verb (used with object)

verb (used without object)



    dump on (someone), Informal.
    1. to attack with verbal abuse; criticize harshly: Reporters never tired of dumping on certain public figures.
    2. to unload one's problems onto (another person): You never phone me without dumping on me.

Origin of dump

1250–1300; Middle English (in sense “to fall suddenly”) < Old Norse dumpa strike, bump; modern senses as transitive v. and noun (not known before 19th cent.) perhaps < another source, or independent expressive formation
Related formsdump·er, nounun·dumped, adjective
Dictionary.com Unabridged Based on the Random House Unabridged Dictionary, © Random House, Inc. 2019

Examples from the Web for dumping

Contemporary Examples of dumping

Historical Examples of dumping

  • I want to break off with her first and not leave her all the glory of dumping me.

  • Dumping him into the car, Joe mounted hastily and drove off.

    The Burning Spear

    John Galsworthy

  • For several days, the south of England was a dumping ground—from somewhere.

  • It's dumping a chap in real playing that shows you what's wanted.

    Left End Edwards

    Ralph Henry Barbour

  • A rotating brush was used to keep the belt clean at the dumping end.

    Concrete Construction

    Halbert P. Gillette

British Dictionary definitions for dumping




to drop, fall, or let fall heavily or in a mass
(tr) to empty (objects or material) out of a container
to unload, empty, or make empty (a container), as by tilting or overturning
(tr) informal to dispose of
(tr) to dispose of (waste, esp radioactive nuclear waste) in the sea or on land
  1. to market (goods) in bulk and at low prices
  2. to offer for sale large quantities of (goods) on foreign markets at low prices in order to maintain a high price in the home market and obtain a share of the foreign markets
(tr) to store (supplies, arms, etc) temporarily
(intr) slang, mainly US to defecate
(tr) surfing (of a wave) to hurl a swimmer or surfer down
(tr) Australian and NZ to compact (bales of wool) by hydraulic pressure
(tr) computing to record (the contents of part or all of the memory) on a storage device, such as magnetic tape, at a series of points during a computer run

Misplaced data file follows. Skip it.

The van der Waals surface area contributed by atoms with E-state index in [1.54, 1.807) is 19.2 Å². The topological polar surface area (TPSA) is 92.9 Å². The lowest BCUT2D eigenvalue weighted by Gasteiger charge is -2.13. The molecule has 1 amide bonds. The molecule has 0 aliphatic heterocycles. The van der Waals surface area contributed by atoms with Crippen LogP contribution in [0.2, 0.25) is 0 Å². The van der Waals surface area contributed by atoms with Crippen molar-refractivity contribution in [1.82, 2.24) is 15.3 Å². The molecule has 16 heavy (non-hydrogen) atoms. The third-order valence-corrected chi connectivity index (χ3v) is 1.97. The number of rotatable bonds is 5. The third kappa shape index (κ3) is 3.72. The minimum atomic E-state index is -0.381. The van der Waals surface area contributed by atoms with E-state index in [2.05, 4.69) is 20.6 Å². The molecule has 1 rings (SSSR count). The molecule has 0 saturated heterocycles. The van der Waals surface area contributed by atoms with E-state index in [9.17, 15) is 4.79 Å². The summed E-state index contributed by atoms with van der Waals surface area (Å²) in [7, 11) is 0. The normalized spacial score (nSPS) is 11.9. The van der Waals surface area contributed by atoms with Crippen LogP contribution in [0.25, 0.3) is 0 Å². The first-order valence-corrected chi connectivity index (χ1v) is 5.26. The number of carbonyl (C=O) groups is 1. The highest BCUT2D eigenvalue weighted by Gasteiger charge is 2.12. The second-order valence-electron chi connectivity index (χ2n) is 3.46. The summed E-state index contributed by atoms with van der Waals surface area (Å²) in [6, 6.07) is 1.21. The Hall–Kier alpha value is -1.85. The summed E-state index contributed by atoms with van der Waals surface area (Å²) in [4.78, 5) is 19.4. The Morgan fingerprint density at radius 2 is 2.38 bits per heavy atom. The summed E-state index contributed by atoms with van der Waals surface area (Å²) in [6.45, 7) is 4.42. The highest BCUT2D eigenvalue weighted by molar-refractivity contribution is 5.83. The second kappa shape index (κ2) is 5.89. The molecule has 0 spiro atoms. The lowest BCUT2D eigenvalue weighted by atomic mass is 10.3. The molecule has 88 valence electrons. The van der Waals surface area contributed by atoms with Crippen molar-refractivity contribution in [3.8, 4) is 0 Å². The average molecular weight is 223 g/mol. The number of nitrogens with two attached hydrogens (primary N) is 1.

1. a place or area where waste materials are dumped
  2. (in combination)rubbish dump
a pile or accumulation of rubbish
the act of dumping
informal a dirty or unkempt place
military a place where weapons, supplies, etc, are stored
slang, mainly US an act of defecation
See also dump on
Derived Formsdumper, noun

Word Origin for dump

C14: probably of Scandinavian origin; compare Norwegian dumpa to fall suddenly, Middle Low German dumpeln to duck




obsolete a mournful song; lament

Word Origin for dump

C16: see damp
Collins English Dictionary - Complete & Unabridged 2012 Digital Edition © William Collins Sons & Co. Ltd. 1979, 1986 © HarperCollins Publishers 1998, 2000, 2003, 2005, 2006, 2007, 2009, 2012

Word Origin and History for dumping



early 14c., "throw down or fall with force," perhaps from a Scandinavian source (cf. Danish dumpe, Norwegian dumpa "to fall suddenly"). The sense of "unload en masse" is first recorded in American English 1784. That of "discard, abandon" is from 1919. Related: Dumped; dumping. Dump truck is from 1930.



"place where refuse is dumped," 1865, originally of mining operations, from dump (v.). Meaning "any shabby place" is from 1899. Meaning "act of defecating" is from 1942.

Online Etymology Dictionary, © 2010 Douglas Harper

Culture definitions for dumping


The sale of goods of one nation in the markets of a second nation at less than the price charged within the first nation. Dumping can eliminate competitors by undercutting their prices.

The New Dictionary of Cultural Literacy, Third Edition Copyright © 2005 by Houghton Mifflin Harcourt Publishing Company. Published by Houghton Mifflin Harcourt Publishing Company. All rights reserved.